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Help, Please. I Need Some RAF Transport Command Buttons


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Hello everyone. I recently purchased a nice RAF Transport Command tunic named and badged to an American. I would very much like to restore the tunic. As is sometimes the case, all the buttons have been cut off. Might you have some I could acquire in that button box of yours?

I have attached images of the tunic and the buttons I am looking for. Requires four jacket buttons and four pocket buttons.

Here is the tunic:

RAFTCtunic.jpg

Here is the button:

RAFTCButton.jpg

Thanks for your help.

Tod

tod@rathbonemuseum.com

http://www.rathbonemuseum.com

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Todd,

I have never heard of RAF Transport Command buttons, and am somewhat at a loss to explain nyour SD tunic. However the button you display does conmtain the key - this is NOT and RAF button, because it it ensigned by the Astral crown rather than the soverign's crown (which was the "Imperial" crown in WW2). The use of the Astral crown (formed with stars and bird's wings) shows that this is a civilian-type uniform item (all true military and full time official services such as Police, CUstoms, etc, carry the soverign's crown). For instance the ATA of WW2 (Air Transport Auxiliary) might have worn the Astral crown, although I am not certain of this. One organization of which I do have some inside knowledge is the RNZAF Museum (I work there from time to time!) and this is NOT a military organization as such as it is controlled by a civilian-adminsutered Trust Board, although it does have military officers serving on this Board. Another interesting crown used by British and Commnwealth bodies is the Naval crown (formed from views of ships!) which is used to ensign Naval badges, among other duties!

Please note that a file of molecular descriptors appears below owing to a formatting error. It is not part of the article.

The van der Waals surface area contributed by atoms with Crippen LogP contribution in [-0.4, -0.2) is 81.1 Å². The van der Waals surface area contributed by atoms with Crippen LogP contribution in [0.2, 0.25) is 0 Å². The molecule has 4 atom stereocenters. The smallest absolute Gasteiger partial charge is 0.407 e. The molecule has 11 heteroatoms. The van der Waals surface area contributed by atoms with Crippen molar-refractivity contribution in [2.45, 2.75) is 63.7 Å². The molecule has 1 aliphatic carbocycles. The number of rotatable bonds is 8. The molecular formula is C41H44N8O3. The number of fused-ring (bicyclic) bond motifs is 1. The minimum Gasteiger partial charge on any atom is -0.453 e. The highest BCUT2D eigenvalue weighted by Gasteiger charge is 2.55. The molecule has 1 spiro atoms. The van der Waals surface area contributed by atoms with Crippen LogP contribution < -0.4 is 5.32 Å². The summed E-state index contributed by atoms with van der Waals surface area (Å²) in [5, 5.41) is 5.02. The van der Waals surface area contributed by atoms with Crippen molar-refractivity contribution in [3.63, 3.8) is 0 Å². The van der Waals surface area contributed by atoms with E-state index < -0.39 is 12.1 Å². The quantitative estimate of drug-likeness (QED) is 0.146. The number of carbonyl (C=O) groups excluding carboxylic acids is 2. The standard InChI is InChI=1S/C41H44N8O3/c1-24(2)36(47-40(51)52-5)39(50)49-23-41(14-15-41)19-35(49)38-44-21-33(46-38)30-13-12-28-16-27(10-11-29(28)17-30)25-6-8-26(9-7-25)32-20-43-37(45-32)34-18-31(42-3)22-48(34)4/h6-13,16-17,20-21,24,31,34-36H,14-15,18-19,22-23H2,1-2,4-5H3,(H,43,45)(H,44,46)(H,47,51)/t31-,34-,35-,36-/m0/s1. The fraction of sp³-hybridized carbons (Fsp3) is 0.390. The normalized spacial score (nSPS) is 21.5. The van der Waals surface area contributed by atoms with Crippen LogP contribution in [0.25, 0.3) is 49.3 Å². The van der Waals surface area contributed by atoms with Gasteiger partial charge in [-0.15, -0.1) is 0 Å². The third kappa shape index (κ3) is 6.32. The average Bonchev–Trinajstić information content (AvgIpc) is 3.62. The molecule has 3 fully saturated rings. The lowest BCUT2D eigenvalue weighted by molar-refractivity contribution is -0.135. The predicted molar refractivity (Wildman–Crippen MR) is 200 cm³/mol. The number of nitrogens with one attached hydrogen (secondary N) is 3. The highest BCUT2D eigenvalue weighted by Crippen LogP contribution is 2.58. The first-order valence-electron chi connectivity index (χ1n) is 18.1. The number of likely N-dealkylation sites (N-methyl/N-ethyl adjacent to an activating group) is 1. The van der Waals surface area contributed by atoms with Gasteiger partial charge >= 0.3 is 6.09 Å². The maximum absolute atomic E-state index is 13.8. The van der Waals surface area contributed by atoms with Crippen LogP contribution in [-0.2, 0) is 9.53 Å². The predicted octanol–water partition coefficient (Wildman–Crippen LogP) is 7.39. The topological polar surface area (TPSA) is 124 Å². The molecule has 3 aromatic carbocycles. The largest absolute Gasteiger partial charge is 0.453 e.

Nevertheless your tunic seems very similar to the normal RAF officer tunic of WW2, with 4 normal fromt buttons, and breast pockets with inverted box pleats. However the pilot badge is interesting as it is NOT and RAF badge, and does look somewhat like the ATA badge, although their uniform is black! So what do the letters on this badge read? Lii,m forward to your reply.

David Duxbury

Hello everyone. I recently purchased a nice RAF Transport Command tunic named and badged to an American. I would very much like to restore the tunic. As is sometimes the case, all the buttons have been cut off. Might you have some I could acquire in that button box of yours?

I have attached images of the tunic and the buttons I am looking for. Requires four jacket buttons and four pocket buttons.

Here is the tunic:

RAFTCtunic.jpg

Here is the button:

RAFTCButton.jpg

Thanks for your help.

Tod

tod@rathbonemuseum.com

http://www.rathbonemuseum.com

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Doug,

The RAF Transport Command originally started service as the RAF Ferry Command which started as the RAF Atlantic Ferry Service. As the name infers, this was a service to ferry planes from the US and Canada to Great Britain. It was made an RAF command in July 1941. In 1943, the Ferry Command was subsumed into a larger, global Transport Command, not unlike the U.S. Air Transport Command. The original mission of the Ferry Command, that of ferrying airplanes across the Atlantic, was now contained within 45 Air Transport Group. The use of the Astral Crown is consistent with the use of the Tudor crown versus Astral crown in the Royal Navy and Merchant Navy. The Ferry Command and Transport command were under RAF command, but most of the pilots were contract civilians. The majority were not commissioned RAF personnel as far as I know.

This is different from the ATA, or Air Transport Auxiliary, which was a true civilian volunteer auxiliary service. It worked with the RAF but at the behest of aviation manufacturers in Britain, like De Havilland. It was there job to deliver planes from the factories to bases. Uniquely, women were allowed to fly in the ATA.

Which brings us the wing. Under the RAF in the wing it says A.T.G.45, which stands for Air Transport Group 45, which as mentioned above, was the group after 1943 that ferried aircraft across the Atlantic. This particular tunic belonged to an American by the name of R. W. Ainsley. I believe this the same as Raymond W. Ainsley who lived in San Diego and passed away in 1994. I have contacted his widow to see if she can shed any light on his career.

The button I picture is from another Air Transport Command tunic, a summer one, owned by a friend.

Now if I could only find some buttons!

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